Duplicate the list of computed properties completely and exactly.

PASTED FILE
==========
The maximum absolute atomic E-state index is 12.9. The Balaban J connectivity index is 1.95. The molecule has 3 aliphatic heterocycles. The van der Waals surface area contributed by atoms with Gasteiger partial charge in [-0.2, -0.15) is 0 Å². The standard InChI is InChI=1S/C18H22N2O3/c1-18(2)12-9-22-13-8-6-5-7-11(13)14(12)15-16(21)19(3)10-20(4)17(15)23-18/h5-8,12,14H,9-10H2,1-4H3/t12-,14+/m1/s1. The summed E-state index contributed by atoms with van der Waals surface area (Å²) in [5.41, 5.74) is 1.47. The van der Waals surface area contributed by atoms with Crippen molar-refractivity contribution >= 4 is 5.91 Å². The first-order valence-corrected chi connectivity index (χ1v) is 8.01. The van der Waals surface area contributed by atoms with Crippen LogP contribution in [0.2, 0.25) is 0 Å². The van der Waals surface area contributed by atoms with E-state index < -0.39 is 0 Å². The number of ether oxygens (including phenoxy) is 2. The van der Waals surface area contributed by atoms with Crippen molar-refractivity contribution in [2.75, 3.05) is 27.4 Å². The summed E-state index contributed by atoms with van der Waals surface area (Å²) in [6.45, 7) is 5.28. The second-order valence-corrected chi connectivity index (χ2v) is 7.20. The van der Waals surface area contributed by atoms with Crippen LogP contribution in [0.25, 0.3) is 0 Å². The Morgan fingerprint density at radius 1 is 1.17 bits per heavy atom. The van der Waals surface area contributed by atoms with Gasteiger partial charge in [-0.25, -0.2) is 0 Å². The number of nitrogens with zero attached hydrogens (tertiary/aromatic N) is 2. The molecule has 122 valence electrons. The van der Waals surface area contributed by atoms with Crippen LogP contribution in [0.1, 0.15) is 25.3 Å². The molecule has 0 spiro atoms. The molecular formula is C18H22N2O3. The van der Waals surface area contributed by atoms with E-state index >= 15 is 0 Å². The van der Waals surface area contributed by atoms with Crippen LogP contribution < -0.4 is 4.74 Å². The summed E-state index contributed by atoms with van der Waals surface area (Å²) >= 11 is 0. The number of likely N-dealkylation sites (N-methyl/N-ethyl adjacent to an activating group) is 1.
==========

The maximum absolute atomic E-state index is 12.9. The Balaban J connectivity index is 1.95. The molecule has 3 aliphatic heterocycles. The van der Waals surface area contributed by atoms with Gasteiger partial charge in [-0.2, -0.15) is 0 Å². The standard InChI is InChI=1S/C18H22N2O3/c1-18(2)12-9-22-13-8-6-5-7-11(13)14(12)15-16(21)19(3)10-20(4)17(15)23-18/h5-8,12,14H,9-10H2,1-4H3/t12-,14+/m1/s1. The summed E-state index contributed by atoms with van der Waals surface area (Å²) in [5.41, 5.74) is 1.47. The van der Waals surface area contributed by atoms with Crippen molar-refractivity contribution >= 4 is 5.91 Å². The first-order valence-corrected chi connectivity index (χ1v) is 8.01. The van der Waals surface area contributed by atoms with Crippen LogP contribution in [0.2, 0.25) is 0 Å². The van der Waals surface area contributed by atoms with E-state index < -0.39 is 0 Å². The number of ether oxygens (including phenoxy) is 2. The van der Waals surface area contributed by atoms with Crippen molar-refractivity contribution in [2.75, 3.05) is 27.4 Å². The summed E-state index contributed by atoms with van der Waals surface area (Å²) in [6.45, 7) is 5.28. The second-order valence-corrected chi connectivity index (χ2v) is 7.20. The van der Waals surface area contributed by atoms with Crippen LogP contribution in [0.25, 0.3) is 0 Å². The Morgan fingerprint density at radius 1 is 1.17 bits per heavy atom. The van der Waals surface area contributed by atoms with Gasteiger partial charge in [-0.25, -0.2) is 0 Å². The number of nitrogens with zero attached hydrogens (tertiary/aromatic N) is 2. The molecule has 122 valence electrons. The van der Waals surface area contributed by atoms with Crippen LogP contribution in [0.1, 0.15) is 25.3 Å². The molecule has 0 spiro atoms. The molecular formula is C18H22N2O3. The van der Waals surface area contributed by atoms with E-state index >= 15 is 0 Å². The van der Waals surface area contributed by atoms with Crippen LogP contribution < -0.4 is 4.74 Å². The summed E-state index contributed by atoms with van der Waals surface area (Å²) >= 11 is 0. The number of likely N-dealkylation sites (N-methyl/N-ethyl adjacent to an activating group) is 1.